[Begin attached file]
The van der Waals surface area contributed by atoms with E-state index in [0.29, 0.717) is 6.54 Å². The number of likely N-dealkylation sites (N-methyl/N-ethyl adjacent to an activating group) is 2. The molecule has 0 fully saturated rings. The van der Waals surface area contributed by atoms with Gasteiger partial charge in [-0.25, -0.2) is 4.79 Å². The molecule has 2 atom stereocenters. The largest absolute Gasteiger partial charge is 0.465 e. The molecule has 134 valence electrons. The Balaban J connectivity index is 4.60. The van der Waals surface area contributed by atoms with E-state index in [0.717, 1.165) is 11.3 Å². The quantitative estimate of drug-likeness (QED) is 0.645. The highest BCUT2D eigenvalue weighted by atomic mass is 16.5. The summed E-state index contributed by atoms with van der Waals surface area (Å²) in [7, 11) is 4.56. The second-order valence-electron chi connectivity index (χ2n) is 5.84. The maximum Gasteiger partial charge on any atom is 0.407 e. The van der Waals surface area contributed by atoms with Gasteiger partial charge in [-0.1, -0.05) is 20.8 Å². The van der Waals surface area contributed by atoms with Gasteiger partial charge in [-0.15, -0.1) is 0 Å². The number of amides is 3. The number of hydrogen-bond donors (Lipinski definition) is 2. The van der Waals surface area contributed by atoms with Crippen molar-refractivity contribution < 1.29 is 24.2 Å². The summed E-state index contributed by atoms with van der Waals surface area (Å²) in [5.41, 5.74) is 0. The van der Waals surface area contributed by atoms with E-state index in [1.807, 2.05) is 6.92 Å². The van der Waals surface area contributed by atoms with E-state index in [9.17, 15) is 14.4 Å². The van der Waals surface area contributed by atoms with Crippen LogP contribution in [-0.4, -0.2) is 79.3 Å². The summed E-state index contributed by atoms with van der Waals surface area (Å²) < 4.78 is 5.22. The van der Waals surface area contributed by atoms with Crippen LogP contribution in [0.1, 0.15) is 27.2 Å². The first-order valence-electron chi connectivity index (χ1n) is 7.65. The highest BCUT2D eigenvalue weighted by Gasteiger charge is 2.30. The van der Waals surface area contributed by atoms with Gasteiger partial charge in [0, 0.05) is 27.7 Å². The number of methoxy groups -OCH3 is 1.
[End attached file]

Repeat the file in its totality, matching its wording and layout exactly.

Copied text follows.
The van der Waals surface area contributed by atoms with E-state index in [0.29, 0.717) is 6.54 Å². The number of likely N-dealkylation sites (N-methyl/N-ethyl adjacent to an activating group) is 2. The molecule has 0 fully saturated rings. The van der Waals surface area contributed by atoms with Gasteiger partial charge in [-0.25, -0.2) is 4.79 Å². The molecule has 2 atom stereocenters. The largest absolute Gasteiger partial charge is 0.465 e. The molecule has 134 valence electrons. The Balaban J connectivity index is 4.60. The van der Waals surface area contributed by atoms with E-state index in [0.717, 1.165) is 11.3 Å². The quantitative estimate of drug-likeness (QED) is 0.645. The highest BCUT2D eigenvalue weighted by atomic mass is 16.5. The summed E-state index contributed by atoms with van der Waals surface area (Å²) in [7, 11) is 4.56. The second-order valence-electron chi connectivity index (χ2n) is 5.84. The maximum Gasteiger partial charge on any atom is 0.407 e. The van der Waals surface area contributed by atoms with Gasteiger partial charge in [-0.1, -0.05) is 20.8 Å². The van der Waals surface area contributed by atoms with Gasteiger partial charge in [-0.15, -0.1) is 0 Å². The number of amides is 3. The number of hydrogen-bond donors (Lipinski definition) is 2. The van der Waals surface area contributed by atoms with Crippen molar-refractivity contribution < 1.29 is 24.2 Å². The summed E-state index contributed by atoms with van der Waals surface area (Å²) in [5.41, 5.74) is 0. The van der Waals surface area contributed by atoms with E-state index in [1.807, 2.05) is 6.92 Å². The van der Waals surface area contributed by atoms with E-state index in [9.17, 15) is 14.4 Å². The van der Waals surface area contributed by atoms with Crippen LogP contribution in [-0.4, -0.2) is 79.3 Å². The summed E-state index contributed by atoms with van der Waals surface area (Å²) < 4.78 is 5.22. The van der Waals surface area contributed by atoms with Crippen LogP contribution in [0.1, 0.15) is 27.2 Å². The first-order valence-electron chi connectivity index (χ1n) is 7.65. The highest BCUT2D eigenvalue weighted by Gasteiger charge is 2.30. The van der Waals surface area contributed by atoms with Gasteiger partial charge in [0, 0.05) is 27.7 Å². The number of methoxy groups -OCH3 is 1.